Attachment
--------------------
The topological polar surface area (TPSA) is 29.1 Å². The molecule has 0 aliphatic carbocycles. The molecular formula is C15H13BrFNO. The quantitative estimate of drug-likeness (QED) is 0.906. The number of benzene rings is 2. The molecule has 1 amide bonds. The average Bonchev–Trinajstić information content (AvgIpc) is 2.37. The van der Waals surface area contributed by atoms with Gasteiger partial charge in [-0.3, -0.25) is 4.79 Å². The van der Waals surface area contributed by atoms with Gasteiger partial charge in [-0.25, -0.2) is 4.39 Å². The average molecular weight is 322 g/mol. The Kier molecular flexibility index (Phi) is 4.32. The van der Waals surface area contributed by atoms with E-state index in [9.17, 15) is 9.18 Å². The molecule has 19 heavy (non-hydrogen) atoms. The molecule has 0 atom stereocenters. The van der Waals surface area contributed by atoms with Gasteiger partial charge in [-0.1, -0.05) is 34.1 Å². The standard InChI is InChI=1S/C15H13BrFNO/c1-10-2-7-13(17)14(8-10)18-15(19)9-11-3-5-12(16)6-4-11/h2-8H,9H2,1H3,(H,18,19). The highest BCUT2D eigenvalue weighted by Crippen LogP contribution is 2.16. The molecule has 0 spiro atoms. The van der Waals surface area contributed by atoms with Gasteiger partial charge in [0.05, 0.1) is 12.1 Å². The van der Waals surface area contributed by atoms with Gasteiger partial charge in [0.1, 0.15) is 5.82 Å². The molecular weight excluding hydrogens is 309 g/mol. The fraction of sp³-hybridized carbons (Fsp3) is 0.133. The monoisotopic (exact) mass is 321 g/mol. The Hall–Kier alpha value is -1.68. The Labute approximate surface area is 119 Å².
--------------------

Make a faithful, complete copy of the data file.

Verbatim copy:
The topological polar surface area (TPSA) is 29.1 Å². The molecule has 0 aliphatic carbocycles. The molecular formula is C15H13BrFNO. The quantitative estimate of drug-likeness (QED) is 0.906. The number of benzene rings is 2. The molecule has 1 amide bonds. The average Bonchev–Trinajstić information content (AvgIpc) is 2.37. The van der Waals surface area contributed by atoms with Gasteiger partial charge in [-0.3, -0.25) is 4.79 Å². The van der Waals surface area contributed by atoms with Gasteiger partial charge in [-0.25, -0.2) is 4.39 Å². The average molecular weight is 322 g/mol. The Kier molecular flexibility index (Phi) is 4.32. The van der Waals surface area contributed by atoms with E-state index in [9.17, 15) is 9.18 Å². The molecule has 19 heavy (non-hydrogen) atoms. The molecule has 0 atom stereocenters. The van der Waals surface area contributed by atoms with Gasteiger partial charge in [-0.1, -0.05) is 34.1 Å². The standard InChI is InChI=1S/C15H13BrFNO/c1-10-2-7-13(17)14(8-10)18-15(19)9-11-3-5-12(16)6-4-11/h2-8H,9H2,1H3,(H,18,19). The highest BCUT2D eigenvalue weighted by Crippen LogP contribution is 2.16. The molecule has 0 spiro atoms. The van der Waals surface area contributed by atoms with Gasteiger partial charge in [0.05, 0.1) is 12.1 Å². The van der Waals surface area contributed by atoms with Gasteiger partial charge in [0.1, 0.15) is 5.82 Å². The molecular weight excluding hydrogens is 309 g/mol. The fraction of sp³-hybridized carbons (Fsp3) is 0.133. The monoisotopic (exact) mass is 321 g/mol. The Hall–Kier alpha value is -1.68. The Labute approximate surface area is 119 Å².